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Ethnohistory and Archives Part 1

This is the first in a series of three blog posts written by guest blogger Alyssa Willett. The blog post will introduce the work completed  in the Archives by UAA’s Ethnohistory of Alaska Natives course during the Spring 2015 semester.

Students researching

As a part of UAA’s Ethnohistory of Alaska Natives, an upper division course taught through the anthropology department by Dr. Medeia Csoba DeHass, students updated the collection guide for the Charles V. Lucier papers held by the Consortium Library’s Archives. The students provided item level metadata for documents, photographs, and other records in the collection. The clearest way to understand the objective of this project and the immense value of the work is to begin with a picture of who Charles Lucier was. Next, learning about ethnohistory as a discipline will help make sense of how each student contributed to this collaborative project. The Lucier collection is dated 1903-2009 and is divided into two parts. Part 1 contains the records given to the Archives by Lucier, and Part 2 contains the records given to Ernest S. (Tiger) Burch Jr. by Lucier that were then donated to the Archives by Burch’s estate upon his death.

Charles (Charlie) V. Lucier was a man who played many roles and kept detailed records about his diverse life experiences. Lucier was born in Kansas and moved to Anchorage at the age of 15. He studied at the University of Alaska Fairbanks from 1943-1945 and then again from 1947-1949. Lucier was drafted to the Air force and stationed at Elmendorf Air Force Base. After completing his service and earning a Bachelor’s of Arts in Biology, Lucier was selected by Ivar Skarland and J.L. Giddings Jr. to assist in an archaeological survey of the Seward Peninsula. It was during this time that Lucier began keeping detailed ethnographic records and excavation field notes that are now available to the public as part of his collection. During his time as an anthropologist and archaeologist, Lucier obtained information regarding Iñupiaq traditions and oral histories as well as audio recordings of traditional songs and dances.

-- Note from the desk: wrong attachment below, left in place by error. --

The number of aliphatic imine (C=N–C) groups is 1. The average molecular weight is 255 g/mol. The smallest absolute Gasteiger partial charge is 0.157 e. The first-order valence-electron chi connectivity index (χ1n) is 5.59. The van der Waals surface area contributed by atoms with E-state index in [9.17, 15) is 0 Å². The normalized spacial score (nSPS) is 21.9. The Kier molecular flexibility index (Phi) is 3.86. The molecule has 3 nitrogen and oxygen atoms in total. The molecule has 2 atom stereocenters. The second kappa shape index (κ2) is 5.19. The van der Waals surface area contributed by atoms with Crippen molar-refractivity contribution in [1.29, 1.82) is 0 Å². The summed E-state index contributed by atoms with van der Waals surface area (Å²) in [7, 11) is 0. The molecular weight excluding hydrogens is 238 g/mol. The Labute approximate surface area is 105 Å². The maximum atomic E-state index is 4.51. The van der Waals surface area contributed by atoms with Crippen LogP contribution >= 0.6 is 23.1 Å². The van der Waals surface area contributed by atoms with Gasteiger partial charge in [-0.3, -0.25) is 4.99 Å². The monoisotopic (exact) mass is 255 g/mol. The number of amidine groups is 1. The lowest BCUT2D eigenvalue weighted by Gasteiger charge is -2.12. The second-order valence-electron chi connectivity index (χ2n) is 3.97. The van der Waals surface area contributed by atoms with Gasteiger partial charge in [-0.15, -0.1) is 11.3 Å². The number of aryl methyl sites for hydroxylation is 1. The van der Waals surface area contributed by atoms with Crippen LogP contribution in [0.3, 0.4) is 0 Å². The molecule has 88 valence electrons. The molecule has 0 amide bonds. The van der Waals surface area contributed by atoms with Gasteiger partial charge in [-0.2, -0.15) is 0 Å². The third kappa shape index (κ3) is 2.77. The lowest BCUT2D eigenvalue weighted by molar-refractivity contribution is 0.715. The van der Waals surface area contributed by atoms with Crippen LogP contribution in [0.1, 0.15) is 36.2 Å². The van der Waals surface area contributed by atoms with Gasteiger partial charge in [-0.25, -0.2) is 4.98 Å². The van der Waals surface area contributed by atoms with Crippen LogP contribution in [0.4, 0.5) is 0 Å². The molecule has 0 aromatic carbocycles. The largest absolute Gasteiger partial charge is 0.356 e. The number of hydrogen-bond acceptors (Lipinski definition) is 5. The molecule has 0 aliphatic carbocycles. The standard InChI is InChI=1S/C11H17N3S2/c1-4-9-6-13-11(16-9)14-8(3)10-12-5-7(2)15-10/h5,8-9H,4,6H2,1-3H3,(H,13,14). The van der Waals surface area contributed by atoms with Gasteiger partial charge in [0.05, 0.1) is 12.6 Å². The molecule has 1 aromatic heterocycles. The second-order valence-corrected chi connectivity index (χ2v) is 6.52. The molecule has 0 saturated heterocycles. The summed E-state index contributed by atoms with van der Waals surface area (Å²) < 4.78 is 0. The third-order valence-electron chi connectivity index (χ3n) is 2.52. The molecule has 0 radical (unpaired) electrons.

Charles Lucier was a family man, biologist, archaeologist, published author, social activist, poet, artist, and life-long student. The materials we reviewed are indicative of his many passions, talents, and achievements. The varied nature of this collection is perfect to familiarize future ethnohistorians with the discipline of ethnohistory.

“Ethnohistory is an interdisciplinary field that studies past human behavior and is characterized by a primary reliance on documents, the use of input from other sources when available, a methodology that incorporates historiography and cultural relativism, and a focus on cultural interaction (Barber and Brendan, 1998: 12).”

Our class was made up of students majoring and minoring in anthropology, Alaska Native studies, history, and sociology. Each of us was responsible for extracting data from a specifically assigned area of the collection which we would then analyze and input the information into the working copy of the collection guide. Our ultimate goal was to make information available to communities that Lucier studied and researchers anywhere in the world, as well as to present the data in a format that increases efficient use of research time.

My name is Alyssa Willett and I am a graduate student in the anthropology department. My job was to take all the other students’ weekly entries, edit them, and input them to the working copy of the updated collection guide. Ideally, I would find meaningful connections between different areas to synthesize into a more complete picture. In the beginning, this seemed overwhelming, but as the weeks went on and we all compared notes and stories, threads of connections and intersections came to light.

Parts 2 and 3 of the blog post series will contain information regarding what the students in the class found and the connections that they made to other parts of the collection.

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